GABA and Tourette syndrome

28 Sep

GABA is an inhibitory neurotransmitter. In other words, its primary role is to suppress the activity of neurons. It plays a critical role in the regulation of the nervous system.

There is interesting recent research suggesting that GABA disregulation may play a role in Tourette syndrome. A paper in Current Biology is titled: “Increased GABA Contributes to Enhanced Control over Motor Excitability in Tourette Syndrome.” Here is the abstract:

“Tourette syndrome (TS) is a developmental neurological disorder characterized by vocal and motor tics [ 1 ] and associated with cortical-striatal-thalamic-cortical circuit dysfunction [ 2, 3 ], hyperexcitability within cortical motor areas [ 4 ], and altered intracortical inhibition [ 4–7 ]. TS often follows a developmental time course in which tics become increasingly more controlled during adolescence in many individuals [ 1 ], who exhibit enhanced control over their volitional movements [ 8–11 ]. Importantly, control over motor outputs appears to be brought about by a reduction in the gain of motor excitability [ 6, 7, 12, 13 ]. Here we present a neurochemical basis for a localized gain control mechanism. We used ultra-high-field (7 T) magnetic resonance spectroscopy to investigate in vivo concentrations of γ-aminobutyric acid (GABA) within primary and secondary motor areas of individuals with TS. We demonstrate that GABA concentrations within the supplementary motor area (SMA)—a region strongly associated with the genesis of motor tics in TS [ 14 ]—are paradoxically elevated in individuals with TS and inversely related to fMRI blood oxygen level-dependent activation. By contrast, GABA concentrations in control sites do not differ from those of a matched control group. Importantly, we also show that GABA concentrations within the SMA are inversely correlated with cortical excitability in primary motor cortex and are predicted by motor tic severity and white-matter microstructure (FA) within a region of the corpus callosum that projects to the SMA within each hemisphere. Based upon these findings, we propose that extrasynaptic GABA contributes to a form of control, based upon localized tonic inhibition within the SMA, that may lead to the suppression of tics.”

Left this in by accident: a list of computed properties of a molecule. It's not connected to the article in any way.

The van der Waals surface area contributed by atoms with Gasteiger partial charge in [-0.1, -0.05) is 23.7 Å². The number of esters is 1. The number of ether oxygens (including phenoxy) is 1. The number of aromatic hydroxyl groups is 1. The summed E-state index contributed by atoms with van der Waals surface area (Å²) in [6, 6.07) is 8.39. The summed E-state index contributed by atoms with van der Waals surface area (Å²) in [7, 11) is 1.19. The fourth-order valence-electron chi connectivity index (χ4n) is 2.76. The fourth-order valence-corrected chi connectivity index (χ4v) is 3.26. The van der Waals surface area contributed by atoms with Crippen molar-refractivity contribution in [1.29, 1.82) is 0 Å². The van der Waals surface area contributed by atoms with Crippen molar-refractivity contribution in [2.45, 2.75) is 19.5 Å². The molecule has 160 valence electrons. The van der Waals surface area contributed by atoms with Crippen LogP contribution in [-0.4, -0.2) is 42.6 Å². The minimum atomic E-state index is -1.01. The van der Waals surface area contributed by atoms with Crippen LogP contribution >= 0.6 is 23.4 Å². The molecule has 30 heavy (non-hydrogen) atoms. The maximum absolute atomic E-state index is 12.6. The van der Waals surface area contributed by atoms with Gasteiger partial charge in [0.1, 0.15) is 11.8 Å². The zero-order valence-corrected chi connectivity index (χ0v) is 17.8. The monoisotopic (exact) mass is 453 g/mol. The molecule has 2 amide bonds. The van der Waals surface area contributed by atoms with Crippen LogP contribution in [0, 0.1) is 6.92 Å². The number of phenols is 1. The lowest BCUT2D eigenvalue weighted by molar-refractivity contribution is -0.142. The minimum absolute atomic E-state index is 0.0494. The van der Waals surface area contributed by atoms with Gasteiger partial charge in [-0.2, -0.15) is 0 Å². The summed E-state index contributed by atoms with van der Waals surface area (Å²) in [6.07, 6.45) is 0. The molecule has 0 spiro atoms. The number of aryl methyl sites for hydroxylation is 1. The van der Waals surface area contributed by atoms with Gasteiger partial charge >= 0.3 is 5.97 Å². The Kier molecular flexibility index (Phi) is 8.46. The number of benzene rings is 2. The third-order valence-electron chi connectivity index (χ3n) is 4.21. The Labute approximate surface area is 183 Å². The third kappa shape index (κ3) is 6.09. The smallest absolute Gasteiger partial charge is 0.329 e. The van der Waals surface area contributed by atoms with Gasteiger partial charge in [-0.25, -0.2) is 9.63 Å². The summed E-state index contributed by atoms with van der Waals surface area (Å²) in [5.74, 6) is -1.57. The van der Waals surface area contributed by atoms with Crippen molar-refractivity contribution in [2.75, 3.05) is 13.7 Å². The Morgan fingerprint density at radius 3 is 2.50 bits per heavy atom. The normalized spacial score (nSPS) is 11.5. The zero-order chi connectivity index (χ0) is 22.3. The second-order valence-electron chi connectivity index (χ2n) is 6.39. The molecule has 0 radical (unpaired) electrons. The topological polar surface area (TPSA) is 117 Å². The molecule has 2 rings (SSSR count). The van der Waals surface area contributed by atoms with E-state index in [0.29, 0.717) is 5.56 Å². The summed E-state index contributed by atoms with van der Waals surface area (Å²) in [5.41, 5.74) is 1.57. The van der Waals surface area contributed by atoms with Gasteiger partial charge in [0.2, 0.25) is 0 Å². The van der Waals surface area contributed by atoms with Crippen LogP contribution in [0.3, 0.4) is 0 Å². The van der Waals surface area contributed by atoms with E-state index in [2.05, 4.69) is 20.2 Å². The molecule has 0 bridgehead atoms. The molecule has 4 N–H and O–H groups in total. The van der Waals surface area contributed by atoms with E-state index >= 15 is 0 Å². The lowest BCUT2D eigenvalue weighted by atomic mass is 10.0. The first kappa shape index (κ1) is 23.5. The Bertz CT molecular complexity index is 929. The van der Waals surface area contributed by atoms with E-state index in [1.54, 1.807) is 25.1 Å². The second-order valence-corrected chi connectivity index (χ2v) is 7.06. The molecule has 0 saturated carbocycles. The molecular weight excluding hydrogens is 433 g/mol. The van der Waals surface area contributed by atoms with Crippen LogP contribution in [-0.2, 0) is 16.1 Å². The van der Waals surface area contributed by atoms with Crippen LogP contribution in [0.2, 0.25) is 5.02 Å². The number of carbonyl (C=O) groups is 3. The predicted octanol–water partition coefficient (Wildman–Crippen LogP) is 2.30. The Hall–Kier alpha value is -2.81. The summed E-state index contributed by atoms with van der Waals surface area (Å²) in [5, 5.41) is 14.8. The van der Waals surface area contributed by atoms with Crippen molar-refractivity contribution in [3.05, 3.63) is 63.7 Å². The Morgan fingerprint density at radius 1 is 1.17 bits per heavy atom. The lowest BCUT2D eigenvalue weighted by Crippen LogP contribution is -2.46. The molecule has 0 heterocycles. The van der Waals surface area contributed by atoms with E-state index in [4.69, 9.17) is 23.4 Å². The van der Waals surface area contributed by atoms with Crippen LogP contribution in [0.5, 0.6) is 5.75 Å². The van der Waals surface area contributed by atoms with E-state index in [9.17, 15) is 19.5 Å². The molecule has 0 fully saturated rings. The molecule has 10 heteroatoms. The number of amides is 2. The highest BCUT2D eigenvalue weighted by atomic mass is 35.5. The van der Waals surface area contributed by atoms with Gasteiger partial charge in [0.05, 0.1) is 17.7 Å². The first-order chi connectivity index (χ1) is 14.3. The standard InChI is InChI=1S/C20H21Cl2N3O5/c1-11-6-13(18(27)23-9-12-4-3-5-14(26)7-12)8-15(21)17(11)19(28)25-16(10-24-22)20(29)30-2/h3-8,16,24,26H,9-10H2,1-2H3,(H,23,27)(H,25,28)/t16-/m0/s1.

Clearly, the more we understand the underlying biology of motor tics, more likely we will be able to find better therapies.

Here is Oliver Sacks on Tourette syndrome:

 

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